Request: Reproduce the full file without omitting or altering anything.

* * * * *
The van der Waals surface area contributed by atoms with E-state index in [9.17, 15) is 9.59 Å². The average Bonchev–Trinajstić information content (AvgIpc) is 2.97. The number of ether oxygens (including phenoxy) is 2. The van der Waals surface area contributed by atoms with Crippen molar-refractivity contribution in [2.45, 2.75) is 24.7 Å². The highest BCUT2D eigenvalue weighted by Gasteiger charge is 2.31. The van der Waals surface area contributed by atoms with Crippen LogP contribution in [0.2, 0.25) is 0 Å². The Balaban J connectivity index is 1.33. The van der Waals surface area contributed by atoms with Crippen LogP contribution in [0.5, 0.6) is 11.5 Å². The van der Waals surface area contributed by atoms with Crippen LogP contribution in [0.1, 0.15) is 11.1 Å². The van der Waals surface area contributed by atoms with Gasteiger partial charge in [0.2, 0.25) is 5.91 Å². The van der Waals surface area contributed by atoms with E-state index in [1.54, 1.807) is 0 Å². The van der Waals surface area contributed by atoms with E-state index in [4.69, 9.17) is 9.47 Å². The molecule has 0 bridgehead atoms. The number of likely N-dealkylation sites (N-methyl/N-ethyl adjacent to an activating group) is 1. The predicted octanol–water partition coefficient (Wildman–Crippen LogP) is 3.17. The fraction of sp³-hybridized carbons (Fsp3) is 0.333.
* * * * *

The van der Waals surface area contributed by atoms with E-state index in [9.17, 15) is 9.59 Å². The average Bonchev–Trinajstić information content (AvgIpc) is 2.97. The number of ether oxygens (including phenoxy) is 2. The van der Waals surface area contributed by atoms with Crippen molar-refractivity contribution in [2.45, 2.75) is 24.7 Å². The highest BCUT2D eigenvalue weighted by Gasteiger charge is 2.31. The van der Waals surface area contributed by atoms with Crippen LogP contribution in [0.2, 0.25) is 0 Å². The Balaban J connectivity index is 1.33. The van der Waals surface area contributed by atoms with Crippen LogP contribution in [0.5, 0.6) is 11.5 Å². The van der Waals surface area contributed by atoms with Crippen LogP contribution in [0.1, 0.15) is 11.1 Å². The van der Waals surface area contributed by atoms with Gasteiger partial charge in [0.2, 0.25) is 5.91 Å². The van der Waals surface area contributed by atoms with E-state index in [1.54, 1.807) is 0 Å². The van der Waals surface area contributed by atoms with E-state index in [4.69, 9.17) is 9.47 Å². The molecule has 0 bridgehead atoms. The number of likely N-dealkylation sites (N-methyl/N-ethyl adjacent to an activating group) is 1. The predicted octanol–water partition coefficient (Wildman–Crippen LogP) is 3.17. The fraction of sp³-hybridized carbons (Fsp3) is 0.333.